Maloney is a longtime member of the Advisory Board of the department of Strategic Communications, Marketing, and Media Management (SCM3), part of New York University’s School of Professional Studies.  He recently concluded a three-year term as Board Chair.  SCM3 includes the master’s degree program in Graphic Communications Management and Technology, in which Maloney teaches graduate courses as an adjunct professor.  Maloney is also a 20-year member of the Franklin Committee and was a four-time chairman of the event; he continues to serve on the Franklin Luminaire Committee. Maloney is a frequent speaker at industry functions.

Maloney will work from the newly established New York City satellite office of the Printing Industries Alliance in Park Slope, Brooklyn, in the exact center of the five boroughs and also equidistant from Long Island, northern New Jersey, western Pennsylvania, and New York’s Westchester County.  The office is located at 195 Prospect Park West, Suite 1A, Brooklyn, NY 11215. The office number is 718-499-0401.  Maloney’s direct dial and cell number is 203-912-0804. He can be reached via email at m.maloney@bmcorp.com or mmaloney@pialliance.org.

About Printing Industries Alliance
Printing Industries Alliance provides a variety of consultative, informational, and cost saving services to support its members’ success and to provide a significant ROI on their dues investment.  In addition, the organization provides industry representation to a variety of governmental entities at the local, state, and federal levels. Printing Industries Alliance is a regional affiliate of Printing Industries of America and is headquartered in Amherst, NY.

For further information contact:
Timothy Freeman
President
Printing Industries Alliance
716-691-321 / tfreeman@pialliance.org

Commentary: Marty’s impressive list of career achievements speaks for itself. But, what the announcement may not convey to those who don’t know him personally is the depth of his charismatic and inspirational leadership style. I’ve enjoyed the pleasure and the privilege of his acquaintance for many years, and, speaking also as a member of Printing Industries Alliance, can say that I’ve never seen a better match of personality to position than the one that underlies Marty’s acceptance of this important job. In recruiting Marty, Tim Freeman has picked someone fully capable of sustaining the exemplary tradition of industry service established by Vicki Keenan, Marty’s predecessor in the role. The fact that he’ll be representing the association from a home base in Brooklyn means that at long last, NYC-metro printers will have a resident spokesperson and a problem-solver for the five boroughs in their midst once more. Here’s wishing Marty all the best, and here’s a salute to Printing Industries Alliance for a brilliant choice on behalf of its members everywhere.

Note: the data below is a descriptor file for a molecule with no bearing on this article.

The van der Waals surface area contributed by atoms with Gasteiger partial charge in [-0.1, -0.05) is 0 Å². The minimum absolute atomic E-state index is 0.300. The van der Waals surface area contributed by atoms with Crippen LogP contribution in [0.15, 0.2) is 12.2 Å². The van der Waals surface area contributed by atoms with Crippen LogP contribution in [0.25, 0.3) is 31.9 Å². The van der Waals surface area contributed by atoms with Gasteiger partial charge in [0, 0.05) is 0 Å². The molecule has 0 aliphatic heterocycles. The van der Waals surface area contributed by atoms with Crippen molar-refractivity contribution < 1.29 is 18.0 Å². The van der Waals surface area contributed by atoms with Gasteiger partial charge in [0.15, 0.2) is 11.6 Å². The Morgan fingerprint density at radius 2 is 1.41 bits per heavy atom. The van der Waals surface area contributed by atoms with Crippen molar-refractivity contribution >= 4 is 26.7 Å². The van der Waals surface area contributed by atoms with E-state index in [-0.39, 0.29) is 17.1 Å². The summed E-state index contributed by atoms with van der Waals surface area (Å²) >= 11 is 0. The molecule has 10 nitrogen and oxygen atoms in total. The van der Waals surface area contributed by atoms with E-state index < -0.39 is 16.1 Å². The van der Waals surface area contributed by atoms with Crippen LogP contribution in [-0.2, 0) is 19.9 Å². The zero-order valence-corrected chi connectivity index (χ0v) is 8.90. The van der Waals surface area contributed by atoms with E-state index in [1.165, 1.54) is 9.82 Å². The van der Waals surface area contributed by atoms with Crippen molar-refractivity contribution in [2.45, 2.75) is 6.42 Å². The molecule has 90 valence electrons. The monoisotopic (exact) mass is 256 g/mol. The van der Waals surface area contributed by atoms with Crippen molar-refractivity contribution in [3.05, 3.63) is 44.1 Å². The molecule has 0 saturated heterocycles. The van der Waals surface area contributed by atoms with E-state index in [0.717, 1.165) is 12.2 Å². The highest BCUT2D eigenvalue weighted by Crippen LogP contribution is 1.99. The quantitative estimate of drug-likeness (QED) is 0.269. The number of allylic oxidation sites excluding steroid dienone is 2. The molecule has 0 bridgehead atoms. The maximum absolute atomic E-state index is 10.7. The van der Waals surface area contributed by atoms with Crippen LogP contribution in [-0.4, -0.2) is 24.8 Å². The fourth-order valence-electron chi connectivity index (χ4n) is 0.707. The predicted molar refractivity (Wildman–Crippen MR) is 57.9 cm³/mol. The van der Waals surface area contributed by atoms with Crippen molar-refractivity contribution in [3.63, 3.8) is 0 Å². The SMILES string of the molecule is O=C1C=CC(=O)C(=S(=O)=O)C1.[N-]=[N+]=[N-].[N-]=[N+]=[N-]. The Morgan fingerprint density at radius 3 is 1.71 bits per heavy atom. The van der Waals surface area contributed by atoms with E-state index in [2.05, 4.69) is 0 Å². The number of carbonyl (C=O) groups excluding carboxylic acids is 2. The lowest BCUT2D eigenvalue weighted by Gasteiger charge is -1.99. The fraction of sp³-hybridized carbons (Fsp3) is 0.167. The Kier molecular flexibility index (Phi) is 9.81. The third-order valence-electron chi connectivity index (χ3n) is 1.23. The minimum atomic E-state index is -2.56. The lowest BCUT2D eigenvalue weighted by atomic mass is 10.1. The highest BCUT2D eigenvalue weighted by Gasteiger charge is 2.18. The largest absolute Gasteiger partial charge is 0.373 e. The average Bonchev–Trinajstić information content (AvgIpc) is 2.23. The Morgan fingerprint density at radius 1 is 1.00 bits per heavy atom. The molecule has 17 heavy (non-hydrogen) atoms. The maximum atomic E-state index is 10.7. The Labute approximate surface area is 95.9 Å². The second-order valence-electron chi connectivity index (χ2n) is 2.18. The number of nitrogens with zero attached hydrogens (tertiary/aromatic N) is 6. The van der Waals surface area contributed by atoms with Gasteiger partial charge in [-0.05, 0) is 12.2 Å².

—Pat Henry

 

Joel Quadracci of Quad / Graphics Keynotes at PRIMEX East Conference in New York City

PH & JOEL QUADRACCI @ PRIMEX EAST.081314 Joel Quadracci (right) is interviewed by Patrick Henry at PRIMEX East.

On June 19, 2014, I had the privilege of interviewing Joel Quadracci, chairman, president, and CEO of Quad / Graphics Inc., in his keynote presentation at PRIMEX East, a leadership conference in New York City sponsored by IDEAlliance, Quad, and other industry partners. Answering my questions on behalf of WhatTheyThink, and fielding numerous additional questions from the audience, Quadracci covered a wide range of subjects relating to the state of the industry and Quad’s role in it. IDEAlliance has now posted the video recording of the nearly hour-long interview along with recordings of most of the other PRIMEX East sessions. These include remarks on the outlook for the U.S. Postal Service by its Postmaster General, Patrick R. Donahoe; and a report on the continuing turmoil in the periodical distribution industry by a leading authority in the field, John Harrington of Harrington Associates.

What To Do When A Superstorm Strikes? Says The Wall Street Group: “We Never Really Asked the Question”

Partners Philip J. McGee (left) and Alfred J. Basile in the pressroom of The Wall Street Group.

Imagine everything in ruins.

Not some of it. All of it: production equipment. Paper. Press bays and workspaces. Lights and HVAC. Telephones and computers. Jobs in progress. Literally every material item housed within a printing plant either damaged beyond repair or knocked completely out of commission.

Now, try to imagine surveying this overwhelming devastation and vowing—without knowing how or even if the vow can be fulfilled—to re-emerge from the dead zone into which a vast wall of black water has brutally shoved your printing business.

The Wall Street Group of Jersey City, NJ, recently reported exactly this kind of phoenix-like rise—not from ashes, but from the waterlogged detritus that its plant and equipment had been turned into by superstorm Sandy on October 29, 2012.  Metro Graphics Reporter visited the company this week to hear first-hand what one of the owners described as “more a story of survival than of disaster.”

Outwardly, there’s nothing to indicate that the printing building at 1 Edward Hart Drive had been lying squarely in the path of one of the worst natural disasters to strike the NY-NJ metro region in a generation. Inside, fresh slabs of sheetrock and the smell of new paint speak of a cleanup—but not of the gigantic task confronting partners Alfred J. Basile and Philip J. McGee as they began to comprehend the full extent of the harm that the killer storm had done.